The use of heparin in patients with heparin-induced thrombocytopenia (HIT) may result in severe complications or death. The diagnosis of HIT is frequently uncertain, however. Alternative anticoagulants in at-risk patients undergoing cardiac surgery with cardiopulmonary bypass remain problematic. The novel short-acting, direct-thrombin inhibitor bivalirudin is the only alternative to heparin/protamine being used in elective non-HIT patients during CPB.
Four patients with severe thrombocytopenia after heparin exposure and suspected acute HIT underwent on-pump coronary artery bypass grafting surgery with preemptive use of bivalirudin. A continuous bivalirudin infusion was used during cardiopulmonary bypass, and activated clotting times were used to monitor anticoagulation.
Anticoagulation with bivalirudin during cardiopulmonary bypass was effective and uncomplicated. Duration of operation was not prolonged, and perioperative blood loss and transfusion rates were acceptable. Activated clotting times were helpful for monitoring anticoagulation in these patients.
These data provide further evidence of the feasibility of bivalirudin for anticoagulation during on-pump coronary artery bypass graft surgery in urgent clinical situations.
"Pharmacokinetically bivalirudin is predominantly eliminated by enzymatic degradation through proteases and thrombin itself (80%) and to a lesser degree by renal clearance (20%) . No reversal for bivalirudin exists, but its elimination can be enhanced by hemodialysis and hemofiltration [81,82]. The theoretical potential of aprotinin to delay bivalirudin elimination and to prolong its anticoagulant effect has not been demonstrated . "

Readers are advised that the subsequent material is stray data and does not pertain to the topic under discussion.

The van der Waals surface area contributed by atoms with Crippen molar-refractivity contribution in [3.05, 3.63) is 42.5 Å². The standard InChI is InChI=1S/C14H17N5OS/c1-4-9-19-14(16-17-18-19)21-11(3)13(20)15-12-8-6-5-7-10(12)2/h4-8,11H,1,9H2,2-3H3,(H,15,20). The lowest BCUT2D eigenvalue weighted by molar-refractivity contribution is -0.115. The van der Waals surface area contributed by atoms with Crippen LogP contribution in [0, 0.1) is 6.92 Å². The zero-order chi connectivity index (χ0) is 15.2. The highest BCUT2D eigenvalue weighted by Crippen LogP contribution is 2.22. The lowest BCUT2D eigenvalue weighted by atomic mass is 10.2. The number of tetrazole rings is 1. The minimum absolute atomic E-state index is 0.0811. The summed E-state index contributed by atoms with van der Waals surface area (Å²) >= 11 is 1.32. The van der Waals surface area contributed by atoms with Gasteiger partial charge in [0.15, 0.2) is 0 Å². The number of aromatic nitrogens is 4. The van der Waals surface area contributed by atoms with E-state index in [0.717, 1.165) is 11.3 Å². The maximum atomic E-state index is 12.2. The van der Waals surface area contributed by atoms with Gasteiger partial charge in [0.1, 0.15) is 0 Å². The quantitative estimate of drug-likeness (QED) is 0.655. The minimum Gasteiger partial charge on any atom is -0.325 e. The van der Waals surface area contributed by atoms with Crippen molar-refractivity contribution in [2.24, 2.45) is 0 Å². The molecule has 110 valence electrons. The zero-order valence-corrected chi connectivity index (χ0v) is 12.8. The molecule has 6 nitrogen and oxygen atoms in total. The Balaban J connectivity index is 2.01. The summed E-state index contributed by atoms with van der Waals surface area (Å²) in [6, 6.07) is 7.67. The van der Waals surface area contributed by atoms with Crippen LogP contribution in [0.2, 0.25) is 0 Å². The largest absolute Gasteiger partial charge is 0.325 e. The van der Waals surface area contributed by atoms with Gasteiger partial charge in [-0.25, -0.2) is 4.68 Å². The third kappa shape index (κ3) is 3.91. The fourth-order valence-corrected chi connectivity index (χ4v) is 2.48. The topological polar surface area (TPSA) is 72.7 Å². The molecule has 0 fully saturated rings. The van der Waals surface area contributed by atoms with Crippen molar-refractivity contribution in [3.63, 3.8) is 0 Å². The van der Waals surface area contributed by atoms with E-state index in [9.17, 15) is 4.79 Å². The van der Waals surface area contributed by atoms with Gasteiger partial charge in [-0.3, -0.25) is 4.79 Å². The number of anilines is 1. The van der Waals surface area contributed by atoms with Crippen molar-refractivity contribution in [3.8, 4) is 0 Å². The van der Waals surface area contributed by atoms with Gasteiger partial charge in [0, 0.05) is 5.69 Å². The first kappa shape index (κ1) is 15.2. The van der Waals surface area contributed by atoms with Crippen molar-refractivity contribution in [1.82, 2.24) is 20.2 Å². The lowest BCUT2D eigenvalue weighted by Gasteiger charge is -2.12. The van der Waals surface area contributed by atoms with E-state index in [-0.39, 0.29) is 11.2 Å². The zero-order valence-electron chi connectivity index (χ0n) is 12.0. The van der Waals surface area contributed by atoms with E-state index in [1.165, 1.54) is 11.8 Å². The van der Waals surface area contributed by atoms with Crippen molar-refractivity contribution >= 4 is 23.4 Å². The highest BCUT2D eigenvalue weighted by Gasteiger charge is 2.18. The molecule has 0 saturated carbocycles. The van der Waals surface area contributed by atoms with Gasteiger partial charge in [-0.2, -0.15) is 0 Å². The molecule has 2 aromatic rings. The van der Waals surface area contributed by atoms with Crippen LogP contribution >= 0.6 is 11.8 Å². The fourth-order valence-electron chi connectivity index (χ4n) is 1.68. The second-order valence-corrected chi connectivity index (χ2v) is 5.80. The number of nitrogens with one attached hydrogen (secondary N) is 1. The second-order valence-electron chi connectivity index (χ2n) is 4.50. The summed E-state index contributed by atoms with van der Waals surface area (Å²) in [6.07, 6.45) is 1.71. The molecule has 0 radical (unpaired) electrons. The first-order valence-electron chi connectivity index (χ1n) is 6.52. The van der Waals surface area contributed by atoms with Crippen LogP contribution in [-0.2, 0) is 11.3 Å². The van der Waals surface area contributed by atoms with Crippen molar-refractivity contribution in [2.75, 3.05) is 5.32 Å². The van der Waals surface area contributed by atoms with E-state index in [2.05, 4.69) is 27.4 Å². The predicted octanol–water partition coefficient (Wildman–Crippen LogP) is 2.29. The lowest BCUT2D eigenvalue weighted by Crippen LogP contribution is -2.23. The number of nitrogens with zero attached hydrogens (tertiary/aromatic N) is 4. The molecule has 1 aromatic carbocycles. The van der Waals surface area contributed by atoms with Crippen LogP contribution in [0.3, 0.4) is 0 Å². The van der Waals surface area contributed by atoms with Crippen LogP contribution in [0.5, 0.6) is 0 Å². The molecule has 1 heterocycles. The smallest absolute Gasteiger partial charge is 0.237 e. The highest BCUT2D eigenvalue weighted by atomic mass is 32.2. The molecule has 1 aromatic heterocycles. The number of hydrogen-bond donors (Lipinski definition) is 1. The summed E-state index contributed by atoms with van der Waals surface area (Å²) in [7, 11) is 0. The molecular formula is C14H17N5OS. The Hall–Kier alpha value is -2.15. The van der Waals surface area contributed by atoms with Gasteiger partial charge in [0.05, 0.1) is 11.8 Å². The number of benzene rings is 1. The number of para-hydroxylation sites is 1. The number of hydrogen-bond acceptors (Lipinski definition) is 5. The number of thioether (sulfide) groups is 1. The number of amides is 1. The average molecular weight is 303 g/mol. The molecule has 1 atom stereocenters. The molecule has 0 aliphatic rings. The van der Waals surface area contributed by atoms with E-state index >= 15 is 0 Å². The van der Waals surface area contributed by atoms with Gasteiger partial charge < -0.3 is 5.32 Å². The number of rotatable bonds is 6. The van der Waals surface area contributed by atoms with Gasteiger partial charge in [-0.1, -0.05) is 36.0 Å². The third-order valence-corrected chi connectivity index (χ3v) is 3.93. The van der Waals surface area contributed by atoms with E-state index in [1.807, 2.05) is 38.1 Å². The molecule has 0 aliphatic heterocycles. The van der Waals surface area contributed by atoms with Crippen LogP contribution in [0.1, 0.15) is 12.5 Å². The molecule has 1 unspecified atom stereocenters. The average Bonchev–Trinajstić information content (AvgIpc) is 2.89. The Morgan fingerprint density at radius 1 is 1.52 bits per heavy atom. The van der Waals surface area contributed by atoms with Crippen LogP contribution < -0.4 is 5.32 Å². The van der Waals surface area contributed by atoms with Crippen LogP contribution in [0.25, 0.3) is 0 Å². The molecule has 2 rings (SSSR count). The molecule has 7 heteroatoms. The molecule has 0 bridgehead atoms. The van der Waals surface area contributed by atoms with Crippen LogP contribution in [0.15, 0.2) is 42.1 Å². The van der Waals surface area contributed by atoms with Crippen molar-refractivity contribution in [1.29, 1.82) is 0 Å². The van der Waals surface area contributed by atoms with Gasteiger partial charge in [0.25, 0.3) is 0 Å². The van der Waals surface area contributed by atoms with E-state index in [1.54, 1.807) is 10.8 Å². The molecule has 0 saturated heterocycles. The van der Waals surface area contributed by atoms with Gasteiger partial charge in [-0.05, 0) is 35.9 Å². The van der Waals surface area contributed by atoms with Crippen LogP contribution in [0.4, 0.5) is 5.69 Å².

[Show abstract][Hide abstract] ABSTRACT: Antiphospholipid syndrome (APLS) is a rare syndrome mainly characterized by several hyper-coagulable complications and therefore, implicated in the operated cardiac surgery patient. APLS comprises clinical features such as arterial or venous thromboses, valve disease, coronary artery disease, intracardiac thrombus formation, pulmonary hypertension and dilated cardiomyopathy. The most commonly affected valve is the mitral, followed by the aortic and tricuspid valve. For APLS diagnosis essential is the detection of so-called antiphospholipid antibodies (aPL) as anticardiolipin antibodies (aCL) or lupus anticoagulant (LA). Minor alterations in the anticoagulation, infection, and surgical stress may trigger widespread thrombosis. The incidence of thrombosis is highest during the following perioperative periods: preoperatively during the withdrawal of warfarin, postoperatively during the period of hypercoagulability despite warfarin or heparin therapy, or postoperatively before adequate anticoagulation achievement. Cardiac valvular pathology includes irregular thickening of the valve leaflets due to deposition of immune complexes that may lead to vegetations and valve dysfunction; a significant risk factor for stroke. Patients with APLS are at increased risk for thrombosis and adequate anticoagulation is of vital importance during cardiopulmonary bypass (CPB). A successful outcome requires multidisciplinary management in order to prevent thrombotic or bleeding complications and to manage perioperative anticoagulation. More work and reporting on anticoagulation management and adjuvant therapy in patients with APLS during extracorporeal circulation are necessary.
Journal of Cardiothoracic Surgery 11/2010; 5(1, article 101):101. DOI:10.1186/1749-8090-5-101 · 1.03 Impact Factor